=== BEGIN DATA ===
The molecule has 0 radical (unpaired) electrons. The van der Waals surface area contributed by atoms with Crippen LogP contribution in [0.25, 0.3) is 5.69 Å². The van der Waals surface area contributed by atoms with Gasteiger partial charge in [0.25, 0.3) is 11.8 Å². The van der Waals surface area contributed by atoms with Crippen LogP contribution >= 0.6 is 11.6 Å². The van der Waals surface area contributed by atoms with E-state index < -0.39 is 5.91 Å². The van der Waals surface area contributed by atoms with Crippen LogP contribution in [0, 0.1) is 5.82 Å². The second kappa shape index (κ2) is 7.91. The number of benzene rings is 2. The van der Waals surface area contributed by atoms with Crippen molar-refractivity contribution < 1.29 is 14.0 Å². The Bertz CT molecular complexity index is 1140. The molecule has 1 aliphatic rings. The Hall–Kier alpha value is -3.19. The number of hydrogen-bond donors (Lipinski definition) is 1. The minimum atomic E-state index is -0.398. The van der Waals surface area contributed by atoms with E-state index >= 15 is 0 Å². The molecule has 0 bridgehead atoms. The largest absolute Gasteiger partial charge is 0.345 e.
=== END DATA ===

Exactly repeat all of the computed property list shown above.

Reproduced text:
The molecule has 0 radical (unpaired) electrons. The van der Waals surface area contributed by atoms with Crippen LogP contribution in [0.25, 0.3) is 5.69 Å². The van der Waals surface area contributed by atoms with Gasteiger partial charge in [0.25, 0.3) is 11.8 Å². The van der Waals surface area contributed by atoms with Crippen LogP contribution >= 0.6 is 11.6 Å². The van der Waals surface area contributed by atoms with E-state index < -0.39 is 5.91 Å². The van der Waals surface area contributed by atoms with Crippen LogP contribution in [0, 0.1) is 5.82 Å². The second kappa shape index (κ2) is 7.91. The number of benzene rings is 2. The van der Waals surface area contributed by atoms with Crippen molar-refractivity contribution < 1.29 is 14.0 Å². The Bertz CT molecular complexity index is 1140. The molecule has 1 aliphatic rings. The Hall–Kier alpha value is -3.19. The number of hydrogen-bond donors (Lipinski definition) is 1. The minimum atomic E-state index is -0.398. The van der Waals surface area contributed by atoms with E-state index >= 15 is 0 Å². The molecule has 0 bridgehead atoms. The largest absolute Gasteiger partial charge is 0.345 e.